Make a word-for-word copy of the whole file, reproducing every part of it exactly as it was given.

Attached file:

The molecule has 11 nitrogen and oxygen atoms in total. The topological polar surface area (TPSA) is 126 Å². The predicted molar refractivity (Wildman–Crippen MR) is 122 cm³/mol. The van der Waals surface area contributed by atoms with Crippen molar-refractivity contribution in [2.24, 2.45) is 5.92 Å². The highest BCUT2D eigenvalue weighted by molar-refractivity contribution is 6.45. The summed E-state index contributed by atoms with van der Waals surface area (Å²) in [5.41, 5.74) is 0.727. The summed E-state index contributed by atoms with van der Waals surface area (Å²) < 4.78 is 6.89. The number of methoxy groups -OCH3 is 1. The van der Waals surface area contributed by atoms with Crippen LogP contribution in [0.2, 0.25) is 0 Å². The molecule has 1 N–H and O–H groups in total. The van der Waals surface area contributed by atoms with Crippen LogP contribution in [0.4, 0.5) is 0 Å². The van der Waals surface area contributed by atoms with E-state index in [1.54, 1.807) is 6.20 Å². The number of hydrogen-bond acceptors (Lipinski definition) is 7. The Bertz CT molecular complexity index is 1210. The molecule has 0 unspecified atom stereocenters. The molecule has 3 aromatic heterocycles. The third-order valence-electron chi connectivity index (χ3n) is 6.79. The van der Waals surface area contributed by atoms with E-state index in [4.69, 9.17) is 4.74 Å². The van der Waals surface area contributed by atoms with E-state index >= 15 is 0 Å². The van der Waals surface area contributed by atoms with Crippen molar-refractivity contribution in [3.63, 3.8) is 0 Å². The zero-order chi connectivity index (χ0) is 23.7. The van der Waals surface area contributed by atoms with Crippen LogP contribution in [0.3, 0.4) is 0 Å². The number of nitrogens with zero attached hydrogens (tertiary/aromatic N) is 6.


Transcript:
The molecule has 11 nitrogen and oxygen atoms in total. The topological polar surface area (TPSA) is 126 Å². The predicted molar refractivity (Wildman–Crippen MR) is 122 cm³/mol. The van der Waals surface area contributed by atoms with Crippen molar-refractivity contribution in [2.24, 2.45) is 5.92 Å². The highest BCUT2D eigenvalue weighted by molar-refractivity contribution is 6.45. The summed E-state index contributed by atoms with van der Waals surface area (Å²) in [5.41, 5.74) is 0.727. The summed E-state index contributed by atoms with van der Waals surface area (Å²) < 4.78 is 6.89. The number of methoxy groups -OCH3 is 1. The van der Waals surface area contributed by atoms with Crippen LogP contribution in [0.2, 0.25) is 0 Å². The molecule has 1 N–H and O–H groups in total. The van der Waals surface area contributed by atoms with Crippen LogP contribution in [0.4, 0.5) is 0 Å². The van der Waals surface area contributed by atoms with E-state index in [1.54, 1.807) is 6.20 Å². The number of hydrogen-bond acceptors (Lipinski definition) is 7. The Bertz CT molecular complexity index is 1210. The molecule has 0 unspecified atom stereocenters. The molecule has 3 aromatic heterocycles. The third-order valence-electron chi connectivity index (χ3n) is 6.79. The van der Waals surface area contributed by atoms with E-state index in [4.69, 9.17) is 4.74 Å². The van der Waals surface area contributed by atoms with E-state index >= 15 is 0 Å². The van der Waals surface area contributed by atoms with Crippen molar-refractivity contribution in [3.63, 3.8) is 0 Å². The zero-order chi connectivity index (χ0) is 23.7. The van der Waals surface area contributed by atoms with Crippen LogP contribution in [0.3, 0.4) is 0 Å². The number of nitrogens with zero attached hydrogens (tertiary/aromatic N) is 6.